All the conventions we take for granted on television today - from the formalized game show to the monologue on the talk show - were begun by a group of innovators who had no idea they were setting precedents.

People such as Dick Cavett, Jackie Gleason, Phyllis Diller, Johnny Carson, Ernie Kovacs, Steve Allen and Carol Burnett were the pioneers on that mesmerizing little black box.

Diller was one of the first female comics to hit it big anywhere. Today, at 90, she recalls, "I didn't mean to be a trailblazer. I just needed a job, and my talent was being funny. And I didn't even recognize that fact. It was my husband - Sherwood Diller - who was the person who kept insisting that I become a comic. And I kept pointing out to him that there were five children involved here. And he said, 'We'll send them home.' I said, 'I can't. They're ours.'

"And we argued about it for two years. That was our longest argument - a two-year argument, culminating in the fact that one day I said, 'OK.' Then my problem was, how do you become a comic? And I called the Red Cross in San Francisco and I said, 'I have a show. Where do you want it?' They said, 'The Presidio.' So that's where I did my first show."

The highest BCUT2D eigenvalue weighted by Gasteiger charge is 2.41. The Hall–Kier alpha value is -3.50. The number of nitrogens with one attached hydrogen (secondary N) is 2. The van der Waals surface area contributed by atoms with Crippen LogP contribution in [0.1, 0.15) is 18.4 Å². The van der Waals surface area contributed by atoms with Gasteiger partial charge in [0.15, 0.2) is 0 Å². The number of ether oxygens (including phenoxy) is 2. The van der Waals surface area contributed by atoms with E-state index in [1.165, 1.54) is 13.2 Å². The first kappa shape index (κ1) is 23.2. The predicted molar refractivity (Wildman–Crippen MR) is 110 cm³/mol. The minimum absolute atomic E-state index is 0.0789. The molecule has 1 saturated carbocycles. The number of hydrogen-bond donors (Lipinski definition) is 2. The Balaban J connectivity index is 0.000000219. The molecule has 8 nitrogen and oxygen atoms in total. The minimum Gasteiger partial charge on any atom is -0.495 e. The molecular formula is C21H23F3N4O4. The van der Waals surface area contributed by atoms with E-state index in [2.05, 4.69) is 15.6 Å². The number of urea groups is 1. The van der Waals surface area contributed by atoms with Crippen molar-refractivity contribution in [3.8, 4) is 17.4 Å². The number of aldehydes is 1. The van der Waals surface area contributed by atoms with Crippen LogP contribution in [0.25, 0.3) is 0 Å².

Diller, and many others like her, will be celebrated in a four-part PBS documentary series,

Pioneers of Television

, set to premiere on Jan. 2, airing Wednesdays. (It will be on WHYY TV12 at 8 p.m.) Each one-hour episode focuses on a different genre: sitcoms, late-night, variety and game shows.

Tim Conway, so hilarious as one of the repertory zanies on

The Carol Burnett Show

, was still a scrub in the Army when he became an avid fan of

The Steve Allen Show

. "I was defending Seattle, and would watch the show, like for two years ... every night. And I thought, 'If I ever was on television, that's what I would want to do, what these guys are doing' - Don Knotts and all the rest of the guys."

Tony Orlando was a fresh face on the scene with his backup singers Telma Hopkins and Joyce Vincent (known collectively as Dawn) when he snagged a guest spot on

The Tonight Show

.

"I was a nervous wreck, and Sammy Davis Jr. was saying to me that two shows made him throw up before the show out of nervousness: one was the Academy Awards and doing

The Tonight Show

. It was that important, to do

The Tonight Show

. And when I went on and finished my song, I remember this man [Davis] coming up to me, recognizing that I was scared to death, not knowing what the outcome of the performance would be, walking up to me saying, 'You know, your career is going to go a long way. You did very well,' encouraging me. Same thing with Tim Conway. Same thing with Carol Burnett, who is always showing encouragement, and Betty White."

The nimble-witted Dick Cavett set the tone for TV interviewers who were to follow. Cavett remembers Jack Paar, who started

The Tonight Show

. "Jack was the most neurotic, dangerous, brilliant, weird, unsorted-out, fascinating personality of my lifetime on television," Cavett says.

"And the great Kenneth Tynan said about Jack once, 'Even if he's sitting there with Cary Grant, you watch Jack, afraid that if you look away you might miss a live nervous breakdown on the screen.' And that was true. That danger quality - nobody's ever had anything like it."